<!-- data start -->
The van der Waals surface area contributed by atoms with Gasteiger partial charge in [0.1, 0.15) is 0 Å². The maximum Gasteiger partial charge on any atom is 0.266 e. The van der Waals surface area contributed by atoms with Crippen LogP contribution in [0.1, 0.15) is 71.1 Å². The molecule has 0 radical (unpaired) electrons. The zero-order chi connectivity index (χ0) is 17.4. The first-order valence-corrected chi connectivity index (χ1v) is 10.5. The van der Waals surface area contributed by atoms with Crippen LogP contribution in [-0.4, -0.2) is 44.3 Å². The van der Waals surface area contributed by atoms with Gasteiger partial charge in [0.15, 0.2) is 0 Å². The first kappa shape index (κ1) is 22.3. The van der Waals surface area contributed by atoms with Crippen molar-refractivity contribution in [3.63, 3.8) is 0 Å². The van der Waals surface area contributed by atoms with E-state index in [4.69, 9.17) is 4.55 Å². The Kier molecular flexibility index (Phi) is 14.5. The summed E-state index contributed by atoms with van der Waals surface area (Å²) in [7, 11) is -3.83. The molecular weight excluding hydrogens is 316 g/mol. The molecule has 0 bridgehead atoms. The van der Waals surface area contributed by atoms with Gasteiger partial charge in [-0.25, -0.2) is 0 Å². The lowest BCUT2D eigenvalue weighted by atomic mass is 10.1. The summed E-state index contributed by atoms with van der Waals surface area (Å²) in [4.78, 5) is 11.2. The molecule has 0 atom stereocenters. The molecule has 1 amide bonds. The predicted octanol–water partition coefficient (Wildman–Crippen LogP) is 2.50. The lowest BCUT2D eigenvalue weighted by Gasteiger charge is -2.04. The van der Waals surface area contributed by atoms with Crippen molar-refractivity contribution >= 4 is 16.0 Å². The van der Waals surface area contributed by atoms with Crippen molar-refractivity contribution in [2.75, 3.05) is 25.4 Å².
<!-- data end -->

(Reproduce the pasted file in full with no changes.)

The van der Waals surface area contributed by atoms with Gasteiger partial charge in [0.1, 0.15) is 0 Å². The maximum Gasteiger partial charge on any atom is 0.266 e. The van der Waals surface area contributed by atoms with Crippen LogP contribution in [0.1, 0.15) is 71.1 Å². The molecule has 0 radical (unpaired) electrons. The zero-order chi connectivity index (χ0) is 17.4. The first-order valence-corrected chi connectivity index (χ1v) is 10.5. The van der Waals surface area contributed by atoms with Crippen LogP contribution in [-0.4, -0.2) is 44.3 Å². The van der Waals surface area contributed by atoms with Gasteiger partial charge in [0.15, 0.2) is 0 Å². The first kappa shape index (κ1) is 22.3. The van der Waals surface area contributed by atoms with Crippen molar-refractivity contribution in [3.63, 3.8) is 0 Å². The van der Waals surface area contributed by atoms with E-state index in [4.69, 9.17) is 4.55 Å². The Kier molecular flexibility index (Phi) is 14.5. The summed E-state index contributed by atoms with van der Waals surface area (Å²) in [7, 11) is -3.83. The molecular weight excluding hydrogens is 316 g/mol. The molecule has 0 bridgehead atoms. The van der Waals surface area contributed by atoms with Gasteiger partial charge in [-0.25, -0.2) is 0 Å². The lowest BCUT2D eigenvalue weighted by atomic mass is 10.1. The summed E-state index contributed by atoms with van der Waals surface area (Å²) in [4.78, 5) is 11.2. The molecule has 0 atom stereocenters. The molecule has 1 amide bonds. The predicted octanol–water partition coefficient (Wildman–Crippen LogP) is 2.50. The lowest BCUT2D eigenvalue weighted by Gasteiger charge is -2.04. The van der Waals surface area contributed by atoms with Crippen molar-refractivity contribution >= 4 is 16.0 Å². The van der Waals surface area contributed by atoms with Crippen molar-refractivity contribution in [2.75, 3.05) is 25.4 Å².